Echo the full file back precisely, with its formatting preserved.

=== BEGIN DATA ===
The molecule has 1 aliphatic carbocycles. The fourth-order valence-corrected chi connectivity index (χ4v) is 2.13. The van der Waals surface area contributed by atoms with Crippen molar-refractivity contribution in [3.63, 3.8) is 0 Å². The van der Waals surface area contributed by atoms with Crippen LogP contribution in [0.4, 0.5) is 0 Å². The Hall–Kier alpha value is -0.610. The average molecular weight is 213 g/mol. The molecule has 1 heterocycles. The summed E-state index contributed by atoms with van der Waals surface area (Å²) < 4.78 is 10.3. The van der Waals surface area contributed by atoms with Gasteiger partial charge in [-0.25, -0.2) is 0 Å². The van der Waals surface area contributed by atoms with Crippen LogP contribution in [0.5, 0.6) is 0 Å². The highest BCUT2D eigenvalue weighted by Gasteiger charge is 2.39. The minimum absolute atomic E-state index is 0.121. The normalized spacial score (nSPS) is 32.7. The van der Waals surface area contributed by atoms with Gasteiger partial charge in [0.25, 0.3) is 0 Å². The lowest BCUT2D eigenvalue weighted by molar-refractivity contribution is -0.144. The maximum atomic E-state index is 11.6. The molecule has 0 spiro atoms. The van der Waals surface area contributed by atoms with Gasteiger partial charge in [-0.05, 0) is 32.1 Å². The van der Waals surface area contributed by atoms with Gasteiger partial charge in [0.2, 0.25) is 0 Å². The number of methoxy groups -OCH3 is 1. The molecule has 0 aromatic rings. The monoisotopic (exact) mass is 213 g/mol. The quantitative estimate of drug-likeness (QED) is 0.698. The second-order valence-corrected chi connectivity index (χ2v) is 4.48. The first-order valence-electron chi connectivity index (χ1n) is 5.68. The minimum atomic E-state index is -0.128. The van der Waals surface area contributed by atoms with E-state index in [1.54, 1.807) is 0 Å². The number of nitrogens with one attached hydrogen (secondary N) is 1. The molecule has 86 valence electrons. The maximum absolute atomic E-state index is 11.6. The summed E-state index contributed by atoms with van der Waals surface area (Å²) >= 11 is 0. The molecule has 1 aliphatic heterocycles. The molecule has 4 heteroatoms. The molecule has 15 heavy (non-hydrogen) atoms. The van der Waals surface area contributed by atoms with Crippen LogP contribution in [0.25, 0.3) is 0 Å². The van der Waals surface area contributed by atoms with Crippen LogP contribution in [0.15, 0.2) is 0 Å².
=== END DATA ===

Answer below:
The molecule has 1 aliphatic carbocycles. The fourth-order valence-corrected chi connectivity index (χ4v) is 2.13. The van der Waals surface area contributed by atoms with Crippen molar-refractivity contribution in [3.63, 3.8) is 0 Å². The van der Waals surface area contributed by atoms with Crippen LogP contribution in [0.4, 0.5) is 0 Å². The Hall–Kier alpha value is -0.610. The average molecular weight is 213 g/mol. The molecule has 1 heterocycles. The summed E-state index contributed by atoms with van der Waals surface area (Å²) < 4.78 is 10.3. The van der Waals surface area contributed by atoms with Gasteiger partial charge in [-0.25, -0.2) is 0 Å². The van der Waals surface area contributed by atoms with Crippen LogP contribution in [0.5, 0.6) is 0 Å². The highest BCUT2D eigenvalue weighted by Gasteiger charge is 2.39. The minimum absolute atomic E-state index is 0.121. The normalized spacial score (nSPS) is 32.7. The van der Waals surface area contributed by atoms with Gasteiger partial charge in [0.25, 0.3) is 0 Å². The lowest BCUT2D eigenvalue weighted by molar-refractivity contribution is -0.144. The maximum atomic E-state index is 11.6. The molecule has 0 spiro atoms. The van der Waals surface area contributed by atoms with Gasteiger partial charge in [-0.05, 0) is 32.1 Å². The van der Waals surface area contributed by atoms with Gasteiger partial charge in [0.2, 0.25) is 0 Å². The number of methoxy groups -OCH3 is 1. The molecule has 0 aromatic rings. The monoisotopic (exact) mass is 213 g/mol. The quantitative estimate of drug-likeness (QED) is 0.698. The second-order valence-corrected chi connectivity index (χ2v) is 4.48. The first-order valence-electron chi connectivity index (χ1n) is 5.68. The minimum atomic E-state index is -0.128. The van der Waals surface area contributed by atoms with E-state index in [1.54, 1.807) is 0 Å². The number of nitrogens with one attached hydrogen (secondary N) is 1. The molecule has 86 valence electrons. The maximum absolute atomic E-state index is 11.6. The summed E-state index contributed by atoms with van der Waals surface area (Å²) >= 11 is 0. The molecule has 1 aliphatic heterocycles. The molecule has 4 heteroatoms. The molecule has 15 heavy (non-hydrogen) atoms. The van der Waals surface area contributed by atoms with Crippen LogP contribution in [0.25, 0.3) is 0 Å². The van der Waals surface area contributed by atoms with Crippen LogP contribution in [0.15, 0.2) is 0 Å².